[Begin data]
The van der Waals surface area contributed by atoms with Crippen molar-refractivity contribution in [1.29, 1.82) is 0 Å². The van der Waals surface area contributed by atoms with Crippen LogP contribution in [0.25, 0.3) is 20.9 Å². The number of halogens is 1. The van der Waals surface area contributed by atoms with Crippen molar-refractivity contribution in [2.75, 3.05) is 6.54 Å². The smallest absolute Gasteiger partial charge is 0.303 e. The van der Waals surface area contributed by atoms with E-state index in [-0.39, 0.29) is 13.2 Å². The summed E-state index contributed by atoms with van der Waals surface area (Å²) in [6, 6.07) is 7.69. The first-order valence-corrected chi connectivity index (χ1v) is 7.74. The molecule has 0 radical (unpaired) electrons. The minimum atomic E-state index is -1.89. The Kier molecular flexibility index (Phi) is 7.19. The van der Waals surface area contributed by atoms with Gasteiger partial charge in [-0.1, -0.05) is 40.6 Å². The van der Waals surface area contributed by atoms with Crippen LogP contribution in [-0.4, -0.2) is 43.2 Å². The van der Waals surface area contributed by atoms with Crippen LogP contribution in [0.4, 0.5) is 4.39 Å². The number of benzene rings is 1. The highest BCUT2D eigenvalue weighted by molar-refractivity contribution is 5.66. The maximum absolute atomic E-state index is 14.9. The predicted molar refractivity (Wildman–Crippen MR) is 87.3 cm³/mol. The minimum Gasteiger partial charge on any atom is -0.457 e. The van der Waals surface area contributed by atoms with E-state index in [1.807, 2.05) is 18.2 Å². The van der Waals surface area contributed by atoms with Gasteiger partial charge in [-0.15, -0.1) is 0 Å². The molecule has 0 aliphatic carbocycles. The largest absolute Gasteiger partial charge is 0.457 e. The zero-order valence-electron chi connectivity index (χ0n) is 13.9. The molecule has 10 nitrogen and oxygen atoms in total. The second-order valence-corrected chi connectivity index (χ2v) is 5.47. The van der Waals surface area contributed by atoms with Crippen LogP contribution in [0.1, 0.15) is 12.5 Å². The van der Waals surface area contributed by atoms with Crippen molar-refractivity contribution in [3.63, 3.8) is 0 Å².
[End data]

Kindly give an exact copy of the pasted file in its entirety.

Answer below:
The van der Waals surface area contributed by atoms with Crippen molar-refractivity contribution in [1.29, 1.82) is 0 Å². The van der Waals surface area contributed by atoms with Crippen LogP contribution in [0.25, 0.3) is 20.9 Å². The number of halogens is 1. The van der Waals surface area contributed by atoms with Crippen molar-refractivity contribution in [2.75, 3.05) is 6.54 Å². The smallest absolute Gasteiger partial charge is 0.303 e. The van der Waals surface area contributed by atoms with E-state index in [-0.39, 0.29) is 13.2 Å². The summed E-state index contributed by atoms with van der Waals surface area (Å²) in [6, 6.07) is 7.69. The first-order valence-corrected chi connectivity index (χ1v) is 7.74. The molecule has 0 radical (unpaired) electrons. The minimum atomic E-state index is -1.89. The Kier molecular flexibility index (Phi) is 7.19. The van der Waals surface area contributed by atoms with Gasteiger partial charge in [-0.1, -0.05) is 40.6 Å². The van der Waals surface area contributed by atoms with Crippen LogP contribution in [-0.4, -0.2) is 43.2 Å². The van der Waals surface area contributed by atoms with Crippen LogP contribution in [0.4, 0.5) is 4.39 Å². The number of benzene rings is 1. The highest BCUT2D eigenvalue weighted by molar-refractivity contribution is 5.66. The maximum absolute atomic E-state index is 14.9. The predicted molar refractivity (Wildman–Crippen MR) is 87.3 cm³/mol. The minimum Gasteiger partial charge on any atom is -0.457 e. The van der Waals surface area contributed by atoms with E-state index in [1.807, 2.05) is 18.2 Å². The van der Waals surface area contributed by atoms with Gasteiger partial charge in [-0.15, -0.1) is 0 Å². The molecule has 0 aliphatic carbocycles. The largest absolute Gasteiger partial charge is 0.457 e. The zero-order valence-electron chi connectivity index (χ0n) is 13.9. The molecule has 10 nitrogen and oxygen atoms in total. The second-order valence-corrected chi connectivity index (χ2v) is 5.47. The van der Waals surface area contributed by atoms with Crippen LogP contribution in [0.1, 0.15) is 12.5 Å². The van der Waals surface area contributed by atoms with Crippen molar-refractivity contribution in [3.63, 3.8) is 0 Å².